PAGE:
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Strict blood glucose management in T1DM is crucial for the prevention of hypoglycaemia and the many long-term diabetic complications associated with chronic hyperglycaemia. This is challenging however, as both exercise and meals often result in hyperglycaemic and hypoglycaemic glucose excursions. This research aims to identify gaps in current knowledge around insulin dosing and food/exercise in order to develop new guidelines. The research has two components. The first and largest component addresses approaches to assist patients with type 1 diabetes to exercise more safely. The second component addresses gaps in knowledge concerning diet in type 1 diabetes. For both components, identified gaps in knowledge will be addressed through in-clinic studies that address specific questions.
Trial Design Component 1 – Exercise
- Study 1: Fifty adolescents and young adults will be recruited to this randomised clinical trial to investigate the effect of incorporating 10-second sprints into any sustained period of physical activity for the prevention of exercise-mediated hypoglycaemia in individuals with type 1 diabetes in a free-living setting. This study has been previously funded through a NHMRC grant and is not funded by the T1DCRN.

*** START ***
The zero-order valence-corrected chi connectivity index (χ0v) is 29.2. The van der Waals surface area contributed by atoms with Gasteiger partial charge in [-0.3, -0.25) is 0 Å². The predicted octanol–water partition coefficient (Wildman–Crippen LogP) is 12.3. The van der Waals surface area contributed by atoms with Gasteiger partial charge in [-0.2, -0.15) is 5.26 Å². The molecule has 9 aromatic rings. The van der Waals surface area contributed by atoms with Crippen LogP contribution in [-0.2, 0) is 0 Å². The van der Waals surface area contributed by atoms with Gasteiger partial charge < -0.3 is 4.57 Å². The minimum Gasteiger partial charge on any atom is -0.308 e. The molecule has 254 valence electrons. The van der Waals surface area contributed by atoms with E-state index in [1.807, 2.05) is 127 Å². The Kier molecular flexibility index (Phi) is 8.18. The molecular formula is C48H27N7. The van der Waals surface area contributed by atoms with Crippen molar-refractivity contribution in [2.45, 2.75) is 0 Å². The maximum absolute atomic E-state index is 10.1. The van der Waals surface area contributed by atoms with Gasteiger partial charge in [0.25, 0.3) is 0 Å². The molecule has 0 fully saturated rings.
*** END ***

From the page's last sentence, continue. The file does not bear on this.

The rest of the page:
- Study 2a: 12 adolescents and young adults with type 1 diabetes will exercise for four 40 min sessions at 35%, 50%, 65% or 80% V̇O2 peak (or until exhaustion) under basal insulin conditions. The glucose requirement to maintain blood glucose levels of 5 – 6 mmol/l during exercise of different intensities will be determined.
- Study 2b: This study is identical to Study 2a except exercise will be performed under hyperinsulinaemic conditions. The data obtained from Study 2a and 2b will then be used to determine the oral intake of carbohydrate (CHO) required for the prevention of hypoglycaemia associated with exercise of different intensities under differing insulinaemic conditions. The reproducibility of blood glucose responses will then be measured in 10 adolescents and young adults with type 1 diabetes. Participants will exercise in four sessions, two in the morning and two in the afternoon under basal insulin conditions.